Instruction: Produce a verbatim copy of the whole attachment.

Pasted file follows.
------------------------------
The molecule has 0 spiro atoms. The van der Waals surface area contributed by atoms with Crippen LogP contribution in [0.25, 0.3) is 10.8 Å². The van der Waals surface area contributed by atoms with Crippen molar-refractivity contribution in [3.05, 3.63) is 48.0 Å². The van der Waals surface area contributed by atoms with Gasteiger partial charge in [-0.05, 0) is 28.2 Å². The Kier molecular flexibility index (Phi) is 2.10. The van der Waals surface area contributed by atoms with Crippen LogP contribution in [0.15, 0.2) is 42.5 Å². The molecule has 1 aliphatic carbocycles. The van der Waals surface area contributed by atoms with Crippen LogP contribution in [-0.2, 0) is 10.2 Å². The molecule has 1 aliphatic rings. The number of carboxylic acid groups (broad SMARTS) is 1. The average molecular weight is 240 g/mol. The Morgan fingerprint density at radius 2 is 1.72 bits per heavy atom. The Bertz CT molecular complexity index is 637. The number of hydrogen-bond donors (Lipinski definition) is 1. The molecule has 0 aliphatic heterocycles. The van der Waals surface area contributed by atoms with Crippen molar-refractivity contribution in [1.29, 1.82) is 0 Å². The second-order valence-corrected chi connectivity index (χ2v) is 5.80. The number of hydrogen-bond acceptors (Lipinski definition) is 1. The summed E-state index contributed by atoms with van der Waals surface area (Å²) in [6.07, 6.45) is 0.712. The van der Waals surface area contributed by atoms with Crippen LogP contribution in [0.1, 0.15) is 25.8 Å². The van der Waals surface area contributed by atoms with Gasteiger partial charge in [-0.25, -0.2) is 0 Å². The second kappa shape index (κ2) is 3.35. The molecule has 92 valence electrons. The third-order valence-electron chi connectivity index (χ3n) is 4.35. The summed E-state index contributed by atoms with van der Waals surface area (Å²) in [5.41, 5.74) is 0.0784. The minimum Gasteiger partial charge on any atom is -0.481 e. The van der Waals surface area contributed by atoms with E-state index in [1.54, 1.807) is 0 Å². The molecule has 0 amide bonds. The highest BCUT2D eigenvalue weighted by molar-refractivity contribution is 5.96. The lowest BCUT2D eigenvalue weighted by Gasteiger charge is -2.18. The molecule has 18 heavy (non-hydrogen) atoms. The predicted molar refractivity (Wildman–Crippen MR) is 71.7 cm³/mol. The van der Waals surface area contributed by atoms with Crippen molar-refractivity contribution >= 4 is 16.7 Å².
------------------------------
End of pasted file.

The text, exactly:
The molecule has 0 spiro atoms. The van der Waals surface area contributed by atoms with Crippen LogP contribution in [0.25, 0.3) is 10.8 Å². The van der Waals surface area contributed by atoms with Crippen molar-refractivity contribution in [3.05, 3.63) is 48.0 Å². The van der Waals surface area contributed by atoms with Gasteiger partial charge in [-0.05, 0) is 28.2 Å². The Kier molecular flexibility index (Phi) is 2.10. The van der Waals surface area contributed by atoms with Crippen LogP contribution in [0.15, 0.2) is 42.5 Å². The molecule has 1 aliphatic carbocycles. The van der Waals surface area contributed by atoms with Crippen LogP contribution in [-0.2, 0) is 10.2 Å². The molecule has 1 aliphatic rings. The number of carboxylic acid groups (broad SMARTS) is 1. The average molecular weight is 240 g/mol. The Morgan fingerprint density at radius 2 is 1.72 bits per heavy atom. The Bertz CT molecular complexity index is 637. The number of hydrogen-bond donors (Lipinski definition) is 1. The molecule has 0 aliphatic heterocycles. The van der Waals surface area contributed by atoms with Crippen molar-refractivity contribution in [1.29, 1.82) is 0 Å². The second-order valence-corrected chi connectivity index (χ2v) is 5.80. The number of hydrogen-bond acceptors (Lipinski definition) is 1. The summed E-state index contributed by atoms with van der Waals surface area (Å²) in [6.07, 6.45) is 0.712. The van der Waals surface area contributed by atoms with Crippen LogP contribution in [0.1, 0.15) is 25.8 Å². The van der Waals surface area contributed by atoms with Gasteiger partial charge in [-0.25, -0.2) is 0 Å². The second kappa shape index (κ2) is 3.35. The molecule has 92 valence electrons. The third-order valence-electron chi connectivity index (χ3n) is 4.35. The summed E-state index contributed by atoms with van der Waals surface area (Å²) in [5.41, 5.74) is 0.0784. The minimum Gasteiger partial charge on any atom is -0.481 e. The van der Waals surface area contributed by atoms with E-state index in [1.54, 1.807) is 0 Å². The molecule has 0 amide bonds. The highest BCUT2D eigenvalue weighted by molar-refractivity contribution is 5.96. The lowest BCUT2D eigenvalue weighted by Gasteiger charge is -2.18. The molecule has 18 heavy (non-hydrogen) atoms. The predicted molar refractivity (Wildman–Crippen MR) is 71.7 cm³/mol. The van der Waals surface area contributed by atoms with Crippen molar-refractivity contribution >= 4 is 16.7 Å².